These photographs are sumptuous – beautifully curated, and I read in one comment some doubt about authenticity. I think this seed of doubt is a product of the curation process. Is there something which goes against the grain of authenticity in these photos, and challenges belief? Certainly there is a sense of the ‘editing’ hand at work. Where is the sense of chaos and distress that might accompany admission to an asylum one might ask? And yet – isn’t the process of packing one of ordering, sifting and deciding, and might not relatives have helped? The reasons for entering an asylum were perhaps also social and moral at times and mental illness poorly understood – we can’t make assumptions on a supposition about a state of mind. So many questions are laid open – and of course the ambivalence shown in the comment raises the importance of documentation and narrative. What are we being shown exactly? At what stage in the story are we?

My own desire shifts between wishing to see photographs of the discovery – the attic and the suitcases as they were – and feeling grateful for the opportunity to see the beautiful and sensitive work of the curators and photographers.

I am extremely grateful to Dawn for suggesting this rich find – so many angles for object artists to bring to and draw from. I’m looking forward to your responses.

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Riches are arriving at The Museum door in quick succession and the past few days have seen a lot of activity and interest in the project to create a forum for ideas and a resource for artists working with objects. Last night ‘The Gift’ arrived from one of The Museum’s earliest supporters and inspirations, artist Kate Murdoch whose a-n blog you can catch here  And what a gift it is. Striking at the heart of the emotionality often contained within the simplest and most ‘valueless’ objects that pass through our lives Kate turns the question of value upside-down and her arresting photograph brings home the beauty of a gesture underlined by a grim social reality.  Kate’s work is delicate and powerful all at once and the Museum is most grateful for this precious donation.

My offering to the Museum of Object Research is a small, gold-coloured, heart shaped brooch, cheaply manufactured to promote the Variety Gold Heart charity, which was established some 20 years ago. I saw these brooches everywhere at one point in my life, but the only ones I see nowadays are in charity and junk shops. The face value of them isn’t high and they usually sell for around 50p – £1 apiece. A lot of you I’m sure, will be aware of them.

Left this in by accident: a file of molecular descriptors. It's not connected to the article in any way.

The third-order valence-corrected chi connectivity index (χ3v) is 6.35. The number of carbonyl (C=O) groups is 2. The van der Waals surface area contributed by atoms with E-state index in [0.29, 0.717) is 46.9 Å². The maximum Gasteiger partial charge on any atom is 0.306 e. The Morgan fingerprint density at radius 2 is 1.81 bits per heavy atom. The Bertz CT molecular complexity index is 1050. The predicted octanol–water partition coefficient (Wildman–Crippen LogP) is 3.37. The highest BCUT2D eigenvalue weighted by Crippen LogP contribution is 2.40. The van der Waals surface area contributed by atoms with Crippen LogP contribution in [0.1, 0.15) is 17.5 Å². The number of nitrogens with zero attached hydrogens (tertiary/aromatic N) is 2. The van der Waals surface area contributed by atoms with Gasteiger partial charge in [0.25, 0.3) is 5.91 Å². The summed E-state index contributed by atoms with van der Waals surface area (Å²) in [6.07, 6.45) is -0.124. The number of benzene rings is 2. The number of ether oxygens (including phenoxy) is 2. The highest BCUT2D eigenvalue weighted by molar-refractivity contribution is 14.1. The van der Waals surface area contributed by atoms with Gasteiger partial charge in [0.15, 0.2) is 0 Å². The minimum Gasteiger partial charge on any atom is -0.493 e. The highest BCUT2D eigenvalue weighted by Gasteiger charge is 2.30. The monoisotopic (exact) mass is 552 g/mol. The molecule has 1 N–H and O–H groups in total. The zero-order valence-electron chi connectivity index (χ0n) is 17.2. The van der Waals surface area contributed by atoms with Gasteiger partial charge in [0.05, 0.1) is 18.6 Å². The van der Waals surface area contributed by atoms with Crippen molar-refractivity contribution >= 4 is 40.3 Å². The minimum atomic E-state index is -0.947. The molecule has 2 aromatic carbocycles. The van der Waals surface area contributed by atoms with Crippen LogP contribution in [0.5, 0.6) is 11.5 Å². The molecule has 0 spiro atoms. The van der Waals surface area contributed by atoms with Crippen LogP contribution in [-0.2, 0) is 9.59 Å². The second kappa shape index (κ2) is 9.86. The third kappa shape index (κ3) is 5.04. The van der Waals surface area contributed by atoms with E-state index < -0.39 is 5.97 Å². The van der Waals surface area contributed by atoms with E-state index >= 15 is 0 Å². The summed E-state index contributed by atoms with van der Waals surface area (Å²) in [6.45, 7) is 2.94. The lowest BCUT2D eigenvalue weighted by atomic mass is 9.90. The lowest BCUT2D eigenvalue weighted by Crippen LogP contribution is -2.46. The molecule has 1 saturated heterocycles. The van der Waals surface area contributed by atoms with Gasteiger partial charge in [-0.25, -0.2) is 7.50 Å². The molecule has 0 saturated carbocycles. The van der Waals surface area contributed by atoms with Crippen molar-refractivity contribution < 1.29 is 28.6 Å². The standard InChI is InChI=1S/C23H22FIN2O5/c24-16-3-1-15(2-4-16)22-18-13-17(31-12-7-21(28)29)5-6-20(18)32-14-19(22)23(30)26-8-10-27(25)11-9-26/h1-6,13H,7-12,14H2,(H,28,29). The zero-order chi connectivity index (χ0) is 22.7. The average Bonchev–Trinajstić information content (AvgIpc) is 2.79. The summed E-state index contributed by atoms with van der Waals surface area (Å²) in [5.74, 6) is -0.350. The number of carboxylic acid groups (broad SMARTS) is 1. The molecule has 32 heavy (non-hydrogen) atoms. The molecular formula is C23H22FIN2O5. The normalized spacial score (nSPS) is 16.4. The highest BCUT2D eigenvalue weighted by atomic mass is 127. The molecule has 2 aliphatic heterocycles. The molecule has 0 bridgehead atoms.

This particular brooch, however took on a completely different meaning in terms of its value because of the circumstances in which it was given to me. Being handed the brooch as a gift, marked a symbolic moment and an exchange of friendship and kindness which touched me, emotionally. It’s something I still find myself thinking about.

I wrote about how I came to be the owner of the brooch in a post on my a-n ‘Keeping It Going’ blog in January of this year – the poignant circumstances in which it was handed to me by ‘yet another emotionally bruised and battered casualty of the recession’, as I described the shop owner at the time. As we spoke, in his abandoned, near empty shop, people were loading vans with the few remaining items – bargains galore! – the owner’s voice was despondent as he gave things away for virtually nothing.

The fifteen minutes or so I spent in the shop saying my farewells summed up value and worth in a nutshell to me. The items in the shop were worth nothing to him now that his business had failed and I saw in the once proud, creatively-driven shop owner ‘…yet another person left feeling devastated about their business ‘failing’ – all that time, all those hours, all that money invested – all for what?’

As it turned out, I came away with something of greater value and worth than anything I could ever have paid money for – this small heart-shaped brooch, handed to me with a quick ‘here y’are, have this’ by the shop owner. His action for me is a pertinent reminder that even in these difficult, cash-strapped times, kindness costs nothing.

The brooch demonstrates perfectly the way in which seemingly insignificant objects can become objects of great personal value. So often, the emotional attachment we make to objects transforms them from being irrelevant into something special – to be valued, cherished and carefully looked after.
For me, donating the brooch to the Museum of Object Research, to sit alongside other objects, all with their own unique attached stories, increases the significance and worth of the brooch still further.


Kate Murdoch.